Significant work is needed to improve ambulance response times for stroke victims in north Northumberland.
The admission was made by North East Ambulance Service (NEAS) bosses at a recent Berwick Town Council meeting.
Targets introduced by NHS England last summer expect that, by 2022, nine out of 10 stroke patients should receive appropriate management within 180 minutes of making a 999 call. That currently happens for less than 75 per cent of stroke patients.
“There’s a significant amount of work to do on stroke victim response times,” said Mark Cotton, of the NEAS.
Statistics showed that response times to emergency calls were better in the TD15 area than the average for Northumberland. But there has been a general drop over the past year as demand has increased.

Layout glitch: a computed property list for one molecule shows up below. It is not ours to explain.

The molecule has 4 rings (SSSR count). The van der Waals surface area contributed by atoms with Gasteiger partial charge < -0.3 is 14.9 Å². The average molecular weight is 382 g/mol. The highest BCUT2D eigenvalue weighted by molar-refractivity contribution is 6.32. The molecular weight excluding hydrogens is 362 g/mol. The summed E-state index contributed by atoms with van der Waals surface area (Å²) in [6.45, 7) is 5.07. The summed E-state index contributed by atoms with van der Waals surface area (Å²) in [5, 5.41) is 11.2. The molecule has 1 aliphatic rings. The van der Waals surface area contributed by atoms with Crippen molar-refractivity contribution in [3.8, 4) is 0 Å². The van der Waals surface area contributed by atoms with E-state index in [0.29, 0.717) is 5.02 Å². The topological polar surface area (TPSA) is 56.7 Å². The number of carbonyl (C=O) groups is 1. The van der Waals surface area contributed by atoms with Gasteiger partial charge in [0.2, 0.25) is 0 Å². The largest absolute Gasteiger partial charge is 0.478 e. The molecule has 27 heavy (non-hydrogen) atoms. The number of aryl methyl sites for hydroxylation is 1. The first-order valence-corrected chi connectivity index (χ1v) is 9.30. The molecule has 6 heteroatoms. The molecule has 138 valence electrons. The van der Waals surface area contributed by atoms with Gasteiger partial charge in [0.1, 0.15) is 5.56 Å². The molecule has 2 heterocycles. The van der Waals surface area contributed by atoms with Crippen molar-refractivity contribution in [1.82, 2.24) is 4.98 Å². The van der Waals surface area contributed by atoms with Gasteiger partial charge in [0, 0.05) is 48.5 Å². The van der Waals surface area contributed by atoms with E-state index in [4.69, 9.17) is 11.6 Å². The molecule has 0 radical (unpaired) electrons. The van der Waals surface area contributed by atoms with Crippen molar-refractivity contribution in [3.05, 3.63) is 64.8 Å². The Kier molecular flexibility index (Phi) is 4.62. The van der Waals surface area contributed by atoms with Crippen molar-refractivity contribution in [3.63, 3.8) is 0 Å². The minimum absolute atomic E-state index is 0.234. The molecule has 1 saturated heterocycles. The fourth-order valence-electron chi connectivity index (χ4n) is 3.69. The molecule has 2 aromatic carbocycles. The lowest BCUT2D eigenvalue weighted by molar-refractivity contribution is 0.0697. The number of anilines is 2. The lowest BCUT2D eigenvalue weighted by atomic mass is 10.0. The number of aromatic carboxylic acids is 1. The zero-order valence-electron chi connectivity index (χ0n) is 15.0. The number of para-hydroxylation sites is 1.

NHS England also expects that 90 per cent of eligible heart-attack patients will receive definitive treatment within 150 minutes by 2022.
The difficulty in meeting these standards, given that the Northumbria specialist emergency care hospital is located 60 miles away in Cramlington, was raised by town councillors and members of the public.
“We are very isolated here,” said Coun Karin Graham. “It can take one hour and 20 minutes at least to get there.”
Concern about long ambulance turnaround times was also raised but NEAS and Northumbria Healthcare NHS Trust are working to address this by creating more bays.
Mr Cotton admitted that having more services available locally would help, enabling NEAS to take more patients to Berwick or Alnwick for lower need cases. The specialist centre is further away but it is still by far the best option for patients with life-threatening conditions, he added.
New response standards were introduced in July and NEAS is expecting to receive a report on its performance soon.